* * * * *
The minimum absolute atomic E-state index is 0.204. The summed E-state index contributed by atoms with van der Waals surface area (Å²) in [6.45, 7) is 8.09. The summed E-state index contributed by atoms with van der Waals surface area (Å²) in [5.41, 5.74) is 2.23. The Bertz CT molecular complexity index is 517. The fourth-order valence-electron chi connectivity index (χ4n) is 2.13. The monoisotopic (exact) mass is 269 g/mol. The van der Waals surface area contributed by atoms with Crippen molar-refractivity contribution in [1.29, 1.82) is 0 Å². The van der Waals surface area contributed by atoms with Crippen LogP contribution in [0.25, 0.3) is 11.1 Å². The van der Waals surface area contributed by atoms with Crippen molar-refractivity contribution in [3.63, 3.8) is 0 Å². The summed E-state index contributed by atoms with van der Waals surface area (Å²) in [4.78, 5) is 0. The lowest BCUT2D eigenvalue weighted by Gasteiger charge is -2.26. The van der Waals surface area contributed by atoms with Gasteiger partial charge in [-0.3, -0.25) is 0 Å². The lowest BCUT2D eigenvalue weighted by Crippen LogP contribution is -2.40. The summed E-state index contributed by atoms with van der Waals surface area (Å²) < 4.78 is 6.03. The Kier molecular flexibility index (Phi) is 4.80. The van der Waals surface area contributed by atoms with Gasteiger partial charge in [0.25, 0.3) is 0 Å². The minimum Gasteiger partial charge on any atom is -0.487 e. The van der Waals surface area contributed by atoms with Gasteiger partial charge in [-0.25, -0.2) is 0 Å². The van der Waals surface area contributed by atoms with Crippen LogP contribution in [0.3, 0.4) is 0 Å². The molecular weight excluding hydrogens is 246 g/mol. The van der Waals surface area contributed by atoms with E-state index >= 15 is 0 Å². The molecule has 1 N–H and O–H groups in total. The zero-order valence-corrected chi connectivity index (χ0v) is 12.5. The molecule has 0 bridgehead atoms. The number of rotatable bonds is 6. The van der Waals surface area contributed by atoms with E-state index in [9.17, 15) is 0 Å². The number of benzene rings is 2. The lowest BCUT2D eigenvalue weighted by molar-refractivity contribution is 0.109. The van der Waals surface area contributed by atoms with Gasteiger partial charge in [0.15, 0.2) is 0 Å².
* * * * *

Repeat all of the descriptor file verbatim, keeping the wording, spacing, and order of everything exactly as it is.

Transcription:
The minimum absolute atomic E-state index is 0.204. The summed E-state index contributed by atoms with van der Waals surface area (Å²) in [6.45, 7) is 8.09. The summed E-state index contributed by atoms with van der Waals surface area (Å²) in [5.41, 5.74) is 2.23. The Bertz CT molecular complexity index is 517. The fourth-order valence-electron chi connectivity index (χ4n) is 2.13. The monoisotopic (exact) mass is 269 g/mol. The van der Waals surface area contributed by atoms with Crippen molar-refractivity contribution in [1.29, 1.82) is 0 Å². The van der Waals surface area contributed by atoms with Crippen LogP contribution in [0.25, 0.3) is 11.1 Å². The van der Waals surface area contributed by atoms with Crippen molar-refractivity contribution in [3.63, 3.8) is 0 Å². The summed E-state index contributed by atoms with van der Waals surface area (Å²) in [4.78, 5) is 0. The lowest BCUT2D eigenvalue weighted by Gasteiger charge is -2.26. The van der Waals surface area contributed by atoms with Gasteiger partial charge in [-0.3, -0.25) is 0 Å². The lowest BCUT2D eigenvalue weighted by Crippen LogP contribution is -2.40. The summed E-state index contributed by atoms with van der Waals surface area (Å²) < 4.78 is 6.03. The Kier molecular flexibility index (Phi) is 4.80. The van der Waals surface area contributed by atoms with Gasteiger partial charge in [0.25, 0.3) is 0 Å². The minimum Gasteiger partial charge on any atom is -0.487 e. The van der Waals surface area contributed by atoms with Gasteiger partial charge in [-0.25, -0.2) is 0 Å². The van der Waals surface area contributed by atoms with Crippen LogP contribution in [0.3, 0.4) is 0 Å². The molecular weight excluding hydrogens is 246 g/mol. The van der Waals surface area contributed by atoms with E-state index >= 15 is 0 Å². The molecule has 1 N–H and O–H groups in total. The zero-order valence-corrected chi connectivity index (χ0v) is 12.5. The molecule has 0 bridgehead atoms. The number of rotatable bonds is 6. The van der Waals surface area contributed by atoms with E-state index in [9.17, 15) is 0 Å². The number of benzene rings is 2. The lowest BCUT2D eigenvalue weighted by molar-refractivity contribution is 0.109. The van der Waals surface area contributed by atoms with Gasteiger partial charge in [0.15, 0.2) is 0 Å².